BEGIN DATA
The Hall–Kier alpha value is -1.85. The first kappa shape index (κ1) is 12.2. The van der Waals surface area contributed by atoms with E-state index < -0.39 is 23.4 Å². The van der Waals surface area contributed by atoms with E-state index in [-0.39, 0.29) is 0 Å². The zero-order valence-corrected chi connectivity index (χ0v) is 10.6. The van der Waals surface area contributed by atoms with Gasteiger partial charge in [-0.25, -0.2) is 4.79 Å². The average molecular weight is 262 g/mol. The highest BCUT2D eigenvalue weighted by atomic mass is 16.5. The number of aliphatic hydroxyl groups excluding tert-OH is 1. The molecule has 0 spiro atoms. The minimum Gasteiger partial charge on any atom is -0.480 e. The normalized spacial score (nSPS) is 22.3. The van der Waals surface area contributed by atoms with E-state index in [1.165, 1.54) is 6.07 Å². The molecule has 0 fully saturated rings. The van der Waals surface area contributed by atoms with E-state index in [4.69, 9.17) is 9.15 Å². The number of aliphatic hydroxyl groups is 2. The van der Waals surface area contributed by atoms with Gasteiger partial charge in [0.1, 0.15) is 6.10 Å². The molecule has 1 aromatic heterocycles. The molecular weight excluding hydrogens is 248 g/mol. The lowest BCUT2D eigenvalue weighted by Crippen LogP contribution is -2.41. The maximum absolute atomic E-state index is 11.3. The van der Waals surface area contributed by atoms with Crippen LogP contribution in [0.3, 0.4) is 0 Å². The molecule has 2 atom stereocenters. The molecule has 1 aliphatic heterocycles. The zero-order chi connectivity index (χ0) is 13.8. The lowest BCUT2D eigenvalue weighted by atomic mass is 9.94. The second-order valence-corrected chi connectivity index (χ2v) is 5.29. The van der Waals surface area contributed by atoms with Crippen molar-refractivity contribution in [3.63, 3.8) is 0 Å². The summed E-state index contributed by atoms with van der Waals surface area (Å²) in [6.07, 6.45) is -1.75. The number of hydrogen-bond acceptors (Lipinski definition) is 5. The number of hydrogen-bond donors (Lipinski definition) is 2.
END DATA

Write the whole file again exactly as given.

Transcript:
The Hall–Kier alpha value is -1.85. The first kappa shape index (κ1) is 12.2. The van der Waals surface area contributed by atoms with E-state index < -0.39 is 23.4 Å². The van der Waals surface area contributed by atoms with E-state index in [-0.39, 0.29) is 0 Å². The zero-order valence-corrected chi connectivity index (χ0v) is 10.6. The van der Waals surface area contributed by atoms with Gasteiger partial charge in [-0.25, -0.2) is 4.79 Å². The average molecular weight is 262 g/mol. The highest BCUT2D eigenvalue weighted by atomic mass is 16.5. The number of aliphatic hydroxyl groups excluding tert-OH is 1. The molecule has 0 spiro atoms. The minimum Gasteiger partial charge on any atom is -0.480 e. The normalized spacial score (nSPS) is 22.3. The van der Waals surface area contributed by atoms with E-state index in [1.165, 1.54) is 6.07 Å². The molecule has 0 fully saturated rings. The van der Waals surface area contributed by atoms with E-state index in [4.69, 9.17) is 9.15 Å². The number of aliphatic hydroxyl groups is 2. The van der Waals surface area contributed by atoms with Gasteiger partial charge in [0.1, 0.15) is 6.10 Å². The molecule has 1 aromatic heterocycles. The molecular weight excluding hydrogens is 248 g/mol. The lowest BCUT2D eigenvalue weighted by Crippen LogP contribution is -2.41. The maximum absolute atomic E-state index is 11.3. The van der Waals surface area contributed by atoms with Crippen LogP contribution in [0.3, 0.4) is 0 Å². The molecule has 2 atom stereocenters. The molecule has 1 aliphatic heterocycles. The zero-order chi connectivity index (χ0) is 13.8. The lowest BCUT2D eigenvalue weighted by atomic mass is 9.94. The second-order valence-corrected chi connectivity index (χ2v) is 5.29. The van der Waals surface area contributed by atoms with Crippen molar-refractivity contribution in [3.63, 3.8) is 0 Å². The summed E-state index contributed by atoms with van der Waals surface area (Å²) in [6.07, 6.45) is -1.75. The number of hydrogen-bond acceptors (Lipinski definition) is 5. The number of hydrogen-bond donors (Lipinski definition) is 2.